Feb. 11—Monika and Daren Jordan gladly gave up a little yard space and a second floor when they bought a new home last year.
Although their young children like to play outdoors, the Jordans figured that moving from a two-story house would make it easier to keep an eye on the little ones’ foot traffic. It would be less of a chore to clean and more comfortable for grandparents visiting overnight.
The couple, both 40, also had an eye toward their next upgrade. Monika Jordan said she’s betting that aging baby boomers will increase the market for single-story homes like hers.
“We’ll have more of an audience,” she said. “Older people who don’t want to navigate two stories.”
She’s on to something. After declining steadily for more than three decades, the percentage of single-story homes in the U.S. has risen steadily in the past few years.
Builders in the Houston area and nationwide agree that the boomers are driving some of the trend, but they say it’s not just empty-nesters and retirees looking for one-story homes. They’re introducing new plans in response to demand from young families and single professionals who aren’t necessarily sacrificing space for convenience.
In 1973, fewer than one in four U.S. homes were two or more stories. But a National Association of Home Builders study last summer found that changed dramatically over the following three decades, until the multi-stories made up 57 percent of the supply in 2006.
Since 2006, however, these trends have reversed. The share of single-family homes increased to 47 percent last year, while the share with two or more stories dropped to 53 percent.
At Cross Creek Ranch in Fulshear, where the Jordans moved last year from Richmond, half of the sales since the neighborhood opened in 2008 have been one-story houses. The couple paid $245,000 for their 2,600-square-foot home, which includes three full bedrooms and bathrooms.
“When I saw the neighborhood I fell in love with it,” Monika Jordan said. “We have a smaller yard now because a one-story takes up more of a lot, but I really like the open floor plan.”
She also likes the easier maintenance.
“I don’t have to lug cleaning supplies up and down the stairs anymore,” she said. “That was such a pain for me in our other home.”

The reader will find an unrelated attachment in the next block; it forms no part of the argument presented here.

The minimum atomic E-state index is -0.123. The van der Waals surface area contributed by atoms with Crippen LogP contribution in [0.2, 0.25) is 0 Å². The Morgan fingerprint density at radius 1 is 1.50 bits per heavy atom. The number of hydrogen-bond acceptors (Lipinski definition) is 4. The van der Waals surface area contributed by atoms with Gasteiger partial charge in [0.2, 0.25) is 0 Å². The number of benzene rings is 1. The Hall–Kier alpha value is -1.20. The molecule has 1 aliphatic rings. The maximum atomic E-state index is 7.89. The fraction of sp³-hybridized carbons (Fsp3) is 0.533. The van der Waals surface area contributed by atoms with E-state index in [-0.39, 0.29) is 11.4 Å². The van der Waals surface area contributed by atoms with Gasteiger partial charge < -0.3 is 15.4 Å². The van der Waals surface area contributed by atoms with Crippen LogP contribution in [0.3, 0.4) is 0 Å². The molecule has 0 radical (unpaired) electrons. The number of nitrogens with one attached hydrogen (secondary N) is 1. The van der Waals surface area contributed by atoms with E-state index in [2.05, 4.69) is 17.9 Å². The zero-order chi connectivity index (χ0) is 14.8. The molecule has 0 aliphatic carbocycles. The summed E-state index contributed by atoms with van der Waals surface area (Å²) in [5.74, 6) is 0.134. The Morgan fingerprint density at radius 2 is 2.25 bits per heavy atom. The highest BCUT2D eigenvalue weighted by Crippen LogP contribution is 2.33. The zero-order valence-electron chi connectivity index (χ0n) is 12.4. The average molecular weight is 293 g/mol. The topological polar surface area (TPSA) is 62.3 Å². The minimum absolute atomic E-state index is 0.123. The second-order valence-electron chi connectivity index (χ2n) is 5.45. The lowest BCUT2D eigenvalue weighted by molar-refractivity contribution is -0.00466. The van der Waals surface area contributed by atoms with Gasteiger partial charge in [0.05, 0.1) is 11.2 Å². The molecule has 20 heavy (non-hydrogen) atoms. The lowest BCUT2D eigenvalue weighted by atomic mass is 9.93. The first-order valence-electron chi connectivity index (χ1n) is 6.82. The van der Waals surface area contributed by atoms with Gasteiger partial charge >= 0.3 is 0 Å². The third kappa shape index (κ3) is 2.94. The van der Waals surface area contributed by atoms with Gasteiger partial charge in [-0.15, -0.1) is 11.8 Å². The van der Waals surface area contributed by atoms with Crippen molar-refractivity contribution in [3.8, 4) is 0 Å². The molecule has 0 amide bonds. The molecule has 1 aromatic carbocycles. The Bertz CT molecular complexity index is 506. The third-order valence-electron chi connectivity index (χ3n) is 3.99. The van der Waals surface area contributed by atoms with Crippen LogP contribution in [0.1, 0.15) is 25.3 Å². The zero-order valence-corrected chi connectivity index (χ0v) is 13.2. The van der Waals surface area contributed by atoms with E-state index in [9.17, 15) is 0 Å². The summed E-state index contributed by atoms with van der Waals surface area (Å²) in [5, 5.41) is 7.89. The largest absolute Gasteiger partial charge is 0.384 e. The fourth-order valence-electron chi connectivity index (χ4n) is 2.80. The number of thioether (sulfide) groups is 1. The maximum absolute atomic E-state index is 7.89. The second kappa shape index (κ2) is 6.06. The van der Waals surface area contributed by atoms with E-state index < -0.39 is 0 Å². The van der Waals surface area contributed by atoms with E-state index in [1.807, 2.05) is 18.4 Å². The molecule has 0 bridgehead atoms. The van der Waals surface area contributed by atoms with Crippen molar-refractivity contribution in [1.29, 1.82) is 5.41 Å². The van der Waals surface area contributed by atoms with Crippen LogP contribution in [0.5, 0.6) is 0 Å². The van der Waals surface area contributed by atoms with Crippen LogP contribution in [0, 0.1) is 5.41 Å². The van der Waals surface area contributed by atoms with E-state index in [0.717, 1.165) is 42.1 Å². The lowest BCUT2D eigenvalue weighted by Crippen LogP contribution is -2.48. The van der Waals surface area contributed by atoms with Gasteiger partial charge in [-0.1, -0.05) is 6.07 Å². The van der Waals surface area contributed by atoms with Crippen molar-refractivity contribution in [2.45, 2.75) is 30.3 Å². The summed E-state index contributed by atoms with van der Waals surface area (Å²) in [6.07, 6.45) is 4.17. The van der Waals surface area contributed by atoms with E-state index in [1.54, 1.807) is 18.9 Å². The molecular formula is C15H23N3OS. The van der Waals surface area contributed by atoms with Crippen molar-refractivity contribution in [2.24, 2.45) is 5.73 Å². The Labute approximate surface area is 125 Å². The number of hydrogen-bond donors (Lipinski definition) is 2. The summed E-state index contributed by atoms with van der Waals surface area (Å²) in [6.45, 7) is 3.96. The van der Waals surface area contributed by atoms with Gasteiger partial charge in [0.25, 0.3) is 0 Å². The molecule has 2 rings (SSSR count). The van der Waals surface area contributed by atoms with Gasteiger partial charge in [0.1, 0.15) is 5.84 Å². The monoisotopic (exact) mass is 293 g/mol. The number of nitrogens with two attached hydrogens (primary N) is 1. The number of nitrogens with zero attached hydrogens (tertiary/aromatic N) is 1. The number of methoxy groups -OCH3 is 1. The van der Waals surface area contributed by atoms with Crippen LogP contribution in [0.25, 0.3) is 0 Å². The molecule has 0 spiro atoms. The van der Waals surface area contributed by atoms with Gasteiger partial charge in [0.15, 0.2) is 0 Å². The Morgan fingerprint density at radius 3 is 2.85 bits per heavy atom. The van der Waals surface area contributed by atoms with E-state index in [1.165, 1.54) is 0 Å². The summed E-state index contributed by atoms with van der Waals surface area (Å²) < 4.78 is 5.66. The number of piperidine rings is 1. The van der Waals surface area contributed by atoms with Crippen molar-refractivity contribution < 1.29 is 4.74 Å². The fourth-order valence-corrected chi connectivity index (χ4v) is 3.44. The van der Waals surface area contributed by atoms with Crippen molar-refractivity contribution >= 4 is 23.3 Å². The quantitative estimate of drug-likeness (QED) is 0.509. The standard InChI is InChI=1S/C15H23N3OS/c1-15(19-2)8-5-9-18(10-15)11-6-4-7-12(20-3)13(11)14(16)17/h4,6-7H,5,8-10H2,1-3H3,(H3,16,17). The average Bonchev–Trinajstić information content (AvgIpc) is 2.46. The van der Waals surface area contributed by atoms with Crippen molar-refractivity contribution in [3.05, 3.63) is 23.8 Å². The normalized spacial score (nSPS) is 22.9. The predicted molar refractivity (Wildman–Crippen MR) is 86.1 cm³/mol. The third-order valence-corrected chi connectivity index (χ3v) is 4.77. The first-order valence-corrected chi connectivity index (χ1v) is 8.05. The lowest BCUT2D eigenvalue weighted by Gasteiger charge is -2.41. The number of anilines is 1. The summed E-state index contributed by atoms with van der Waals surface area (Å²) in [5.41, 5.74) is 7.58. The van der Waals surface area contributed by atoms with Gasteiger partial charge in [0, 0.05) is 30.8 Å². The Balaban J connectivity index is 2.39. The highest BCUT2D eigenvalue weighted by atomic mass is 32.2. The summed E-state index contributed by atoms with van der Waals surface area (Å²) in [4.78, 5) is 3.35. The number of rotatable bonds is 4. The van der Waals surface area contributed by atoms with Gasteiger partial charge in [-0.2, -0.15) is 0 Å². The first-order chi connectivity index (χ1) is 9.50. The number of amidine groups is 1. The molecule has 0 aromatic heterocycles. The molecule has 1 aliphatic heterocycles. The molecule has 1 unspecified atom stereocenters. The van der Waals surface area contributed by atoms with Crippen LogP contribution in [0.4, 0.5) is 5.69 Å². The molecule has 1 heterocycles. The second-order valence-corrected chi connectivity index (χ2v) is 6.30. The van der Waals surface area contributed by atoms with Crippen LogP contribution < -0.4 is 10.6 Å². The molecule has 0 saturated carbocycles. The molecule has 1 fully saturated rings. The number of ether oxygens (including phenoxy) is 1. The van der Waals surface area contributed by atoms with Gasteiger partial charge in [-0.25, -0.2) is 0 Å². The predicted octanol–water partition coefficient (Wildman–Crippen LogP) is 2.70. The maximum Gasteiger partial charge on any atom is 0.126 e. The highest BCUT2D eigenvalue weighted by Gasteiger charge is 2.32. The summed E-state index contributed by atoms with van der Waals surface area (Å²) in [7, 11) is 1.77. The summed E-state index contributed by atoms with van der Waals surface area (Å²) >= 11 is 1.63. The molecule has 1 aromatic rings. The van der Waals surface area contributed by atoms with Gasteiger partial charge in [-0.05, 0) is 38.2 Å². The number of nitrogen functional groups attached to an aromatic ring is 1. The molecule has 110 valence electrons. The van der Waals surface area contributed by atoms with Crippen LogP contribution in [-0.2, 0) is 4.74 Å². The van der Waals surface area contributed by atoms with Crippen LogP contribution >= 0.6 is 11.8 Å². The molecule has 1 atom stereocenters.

Ashton Woods Homes, which built the Jordans’ home, has introduced at least six new one-story plans across the city since August—compared to four new two-story plans.
The single-story homes range from about 1,500 square feet to just more than 3,100 square feet, with up to five bedrooms, and are priced from $130,000 to the $360,000s.
The Atlanta-based builder took note of the popularity of one-stories at the end of 2009, said spokeswoman Carrie Roehling.
Of the nearly 1,250 existing homes in Bridgeland, a growing master-planned community in northwest Houston, about 35 percent are one-story.
David Weekley Homes, which is building in Bridgeland as well as other developments in the city, says 45 percent of its sales in the Houston area in 2010 were for single-story homes—compared with 43 percent in 2008.
Builders say single-story homes generally cost more per square foot to build. But while many home owners don’t want to deal with stairs, they also don’t want to give up square footage, said Gene Swang, David Weekley’s Houston division president.
Buyers in Lakeland Heights, a new neighborhood within Bridgeland, tend to be empty-nesters or young professionals, he said.
“We just want to sell what people want to buy,” he said. “Our first thought is we think that people want nice one-story plans, but they also want the option of having game rooms or secondary bedrooms upstairs, so we’re going to continue to maintain that.”
Gaye Barclay, 54, and her husband, Neal, 57, moved from a two-story into a one-story in September. Their grown children had moved out about 10 years ago.
The parks, waterways and urban feel of Lakeland Heights lured them into buying what they expect will be their retirement home.
A one-story is easier on her husband, who has had knee-replacement surgery, Gaye Barclay said. Besides, she said, their builder wasn’t offering two-story plans with the master bedroom upstairs.
“I felt if I didn’t have a master upstairs, then I would never go upstairs,” she said. “So I would just be heating and air conditioning an area I never used unless I had company.”
The Barclays’ new 2,600-square-foot home is about the same size as their previous house, meaning there’s still plenty of room for their parents, two children and six grandchildren during the holidays
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